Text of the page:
Endometrial Biopsy

The endometrium is the tissue that lines the inside of the uterus. Its major function is to allow for the implantation of the embryo and to provide an appropriate environment for the embryo’s growth.


An endometrial biopsy may be done as part of an infertility evaluation. The endometrial biopsy may also be performed to evaluate causes of abnormal bleeding (including the absence of bleeding) or to diagnose an infection of the endometrium (known as endometritis).

Alternatives to this procedure

D&C (dilation and curettage, which means opening the cervix and scraping the inside of the uterus for a tissue sample.)
Hysteroscopy (exam of the uterus using a thin telescope like tube with a camera and a tool to remove part of the endometrium).

Preparing for an Endometrial Biopsy

In some cases, it is important that the endometrial biopsy be scheduled for a particular point in the cycle. As part of an infertility evaluation, it is usually done 10-13 days after ovulation. Your nurse will help you make sure that you schedule yours in the appropriate time frame.
This procedure is performed in the office and you will most likely be able to return to work that day, and to drive to and from the office. There is no particular preparation required. If you do not have any problems taking ibuprofen, you may take 800 mg ibuprofen (4 Advil tablets) or 2 Aleve tablets with a light snack about 1-2 hours before the procedure.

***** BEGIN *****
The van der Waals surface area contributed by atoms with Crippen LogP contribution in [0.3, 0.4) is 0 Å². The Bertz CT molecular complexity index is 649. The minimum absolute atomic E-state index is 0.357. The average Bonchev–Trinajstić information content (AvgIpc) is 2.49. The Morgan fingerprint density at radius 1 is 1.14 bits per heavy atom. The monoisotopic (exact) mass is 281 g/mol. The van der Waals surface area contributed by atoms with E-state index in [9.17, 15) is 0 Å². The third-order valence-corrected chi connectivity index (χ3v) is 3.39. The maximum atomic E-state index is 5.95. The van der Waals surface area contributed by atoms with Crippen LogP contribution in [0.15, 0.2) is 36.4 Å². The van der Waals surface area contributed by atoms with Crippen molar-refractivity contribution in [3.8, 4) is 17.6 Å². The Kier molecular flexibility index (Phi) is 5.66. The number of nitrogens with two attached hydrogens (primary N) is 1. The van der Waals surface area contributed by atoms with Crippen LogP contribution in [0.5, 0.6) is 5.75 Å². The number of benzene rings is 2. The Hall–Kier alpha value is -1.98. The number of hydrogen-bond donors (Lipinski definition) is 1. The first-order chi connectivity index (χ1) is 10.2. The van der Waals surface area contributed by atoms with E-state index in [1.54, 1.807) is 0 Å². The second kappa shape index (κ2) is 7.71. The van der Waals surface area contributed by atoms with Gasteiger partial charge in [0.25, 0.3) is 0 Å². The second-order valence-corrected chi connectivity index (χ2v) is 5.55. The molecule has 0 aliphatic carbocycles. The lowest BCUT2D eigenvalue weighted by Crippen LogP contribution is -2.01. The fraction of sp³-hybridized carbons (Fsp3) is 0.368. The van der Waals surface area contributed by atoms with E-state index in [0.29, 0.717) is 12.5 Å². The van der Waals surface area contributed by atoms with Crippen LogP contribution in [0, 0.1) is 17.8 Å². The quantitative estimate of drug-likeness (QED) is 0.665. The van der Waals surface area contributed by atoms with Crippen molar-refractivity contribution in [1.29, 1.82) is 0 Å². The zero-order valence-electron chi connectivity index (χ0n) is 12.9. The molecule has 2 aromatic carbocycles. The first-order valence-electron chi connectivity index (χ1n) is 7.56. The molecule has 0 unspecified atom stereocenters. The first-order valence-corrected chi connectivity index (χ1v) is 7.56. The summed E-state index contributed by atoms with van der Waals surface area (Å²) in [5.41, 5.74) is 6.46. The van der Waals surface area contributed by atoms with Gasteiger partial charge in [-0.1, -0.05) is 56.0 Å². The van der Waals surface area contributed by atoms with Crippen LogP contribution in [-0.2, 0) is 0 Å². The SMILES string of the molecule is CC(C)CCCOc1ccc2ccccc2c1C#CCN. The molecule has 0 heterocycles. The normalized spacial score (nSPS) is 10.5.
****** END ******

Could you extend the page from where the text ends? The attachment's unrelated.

The Procedure

The procedure usually takes about 10 minutes. The following steps are representative of a typical procedure:

If appropriate, a pregnancy test may be done to determine that you are not pregnant.

A speculum is placed in the vagina and the cervix is cleaned with a disinfecting solution.

The biopsy instrument – which is hollow tube about the thickness of a single spaghetti noodle, is introduced into the cervix.

Gentle suction is applied for few moments and the instrument is rotated to collect small samples of the lining of the uterus.

You may experience mild period-like cramps during these few minutes. This will resolve shortly after the procedure is finished.

You will be asked to rest for a few minutes, and then you may resume your daily activities.

What to Expect Afterwards

For up to 24 hours after the procedure you may experience some bleeding/spotting. You can resume intercourse 24 hours after the procedure. It will take up to seven (7) days for us to receive the results of your test and when we do, we will contact you. Call the office right away if:

  • you are bleeding heavier than a period
  • you develop a fever over 100° F
  • you develop a lot of pain

What are the benefits of this procedure?

It is a simple office procedure that does not require any anesthesia
Your doctor may learn more about what is causing your symptoms. This will help your doctor choose specific treatment for your problem.

What are the risks associated with this procedure?

The uterus may be injured or punctured by the tool used to get the sample.
You may develop and infection or bleeding.

You should ask your doctor how these risks apply to you.